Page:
LETTER: Proposed parking reductions at LOTM flawed

There’s been a lot of discussion recently around amending the parking by-law and increasing the no parking zone at Lake on the Mountain (LOTM).

I decided to do some research so I could formulate an educated opinion on the matter and would like to address the issue solely from a safety point of view.

Counsellor Stewart Bailey made a motion to prohibit parking on both sides of County Road 7 from the former Glenora church to beyond the eastern edge of the Provincial Park. The reason for the motion was reportedly derived from a PEC resident survey report which summarized the qualitative results as follows: “Survey respondents [also] noted that the area around Lake on the Mountain is particularly challenging, with a narrow, winding road, illegally parked vehicles and pedestrians crossing between the Park and nearby restaurants and accommodations creating a potentially deadly combination.” The motion carried without further consideration.

My investigation into the matter reveals that the above reasoning is severely flawed and that a reduction in parking will not increase safety, in fact, quite the opposite is true. Let’s look at the facts.

• The stretch of County Road 7 in question is not narrow. All classifications of roads are constructed to strict Ontario Provincial Standards codes for a number of reasons, including safety. County Road 7 is no exception. Even where road allowances narrow, the physical road does not.

• The stretch of County Road 7 in question is not winding. Along the commercial stretch which includes the Inn, Resort and Miller House, it’s quite straight. On both sides beyond this, there’s only a gently curve.

• An issue with illegal parking cannot be resolved by reducing legal parking. This just adds more opportunity for illegal parking. Illegal parking issues can only be alleviated by proper enforcement.

• Growing up, our parents made us well aware that crossing any stretch of road presents potential danger. It’s the responsibility of every pedestrian to ensure that their path across a thoroughfare is safe. Given that the stretch of road at LOTM is quite straight, the line-of-sight in both directions is more than sufficient to determine if crossing is safe. Adding no parking on the northern side of the road will not improve the line-of-sight. Only on the inner arc, where people cross from the south side to the north, will it do that, and that’s already a no parking zone for that very reason.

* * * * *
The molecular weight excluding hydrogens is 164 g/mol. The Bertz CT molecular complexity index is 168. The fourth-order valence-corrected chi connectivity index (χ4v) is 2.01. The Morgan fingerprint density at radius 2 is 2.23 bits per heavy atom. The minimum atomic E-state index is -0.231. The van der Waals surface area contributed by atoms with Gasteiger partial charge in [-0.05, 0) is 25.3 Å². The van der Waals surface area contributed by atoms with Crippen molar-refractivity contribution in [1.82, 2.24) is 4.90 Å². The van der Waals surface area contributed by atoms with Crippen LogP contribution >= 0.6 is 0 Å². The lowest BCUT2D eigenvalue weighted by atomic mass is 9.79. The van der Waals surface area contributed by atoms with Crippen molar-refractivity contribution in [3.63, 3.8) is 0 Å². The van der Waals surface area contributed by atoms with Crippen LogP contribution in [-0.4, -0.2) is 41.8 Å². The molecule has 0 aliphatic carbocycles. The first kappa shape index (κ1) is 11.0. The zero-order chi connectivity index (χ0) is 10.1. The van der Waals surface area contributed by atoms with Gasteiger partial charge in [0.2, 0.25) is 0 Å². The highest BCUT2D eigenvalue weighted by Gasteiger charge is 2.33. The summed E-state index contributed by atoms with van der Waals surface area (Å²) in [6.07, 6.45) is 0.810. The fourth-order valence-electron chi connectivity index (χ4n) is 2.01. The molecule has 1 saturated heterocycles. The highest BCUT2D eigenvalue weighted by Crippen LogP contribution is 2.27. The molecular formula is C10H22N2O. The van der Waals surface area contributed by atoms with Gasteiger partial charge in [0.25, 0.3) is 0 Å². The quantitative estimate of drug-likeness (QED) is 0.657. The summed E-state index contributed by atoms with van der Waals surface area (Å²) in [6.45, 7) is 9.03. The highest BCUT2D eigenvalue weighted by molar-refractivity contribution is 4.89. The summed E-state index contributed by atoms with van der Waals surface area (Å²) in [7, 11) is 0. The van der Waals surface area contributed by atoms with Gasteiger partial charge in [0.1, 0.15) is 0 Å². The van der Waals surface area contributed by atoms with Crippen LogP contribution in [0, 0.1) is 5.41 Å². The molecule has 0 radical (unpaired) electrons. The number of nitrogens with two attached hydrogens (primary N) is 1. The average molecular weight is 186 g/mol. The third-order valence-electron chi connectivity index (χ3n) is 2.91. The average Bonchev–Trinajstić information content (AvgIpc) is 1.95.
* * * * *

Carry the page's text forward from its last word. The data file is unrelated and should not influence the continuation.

If there’s elevated concern about pedestrian safety, then the installation of a crosswalk would be a suitable solution. Additional parking restrictions will not solve the pedestrian safety concern. In fact, it’s been shown that the presence of parked vehicles along the shoulder of a road reduces the speed at which motorists travel because the parked cars serve as a visual cue to drivers to be more vigilant and more cautious. So, prohibiting parking will actually do the opposite of slowing motorists down.

Finally, the statement that the situation at LOTM creates a “potentially” deadly combination is purely hypothetical. No event has happened to support this alarmist claim. In fact, statistics show that there hasn’t been an accident on this stretch of road in at least 29 years.

While I commend Counsellor Bailey’s intention to improve safety, his motion to increase the no parking zones at LOTM will have the opposite effect of what he’s aiming to accomplish.

Cathy Harris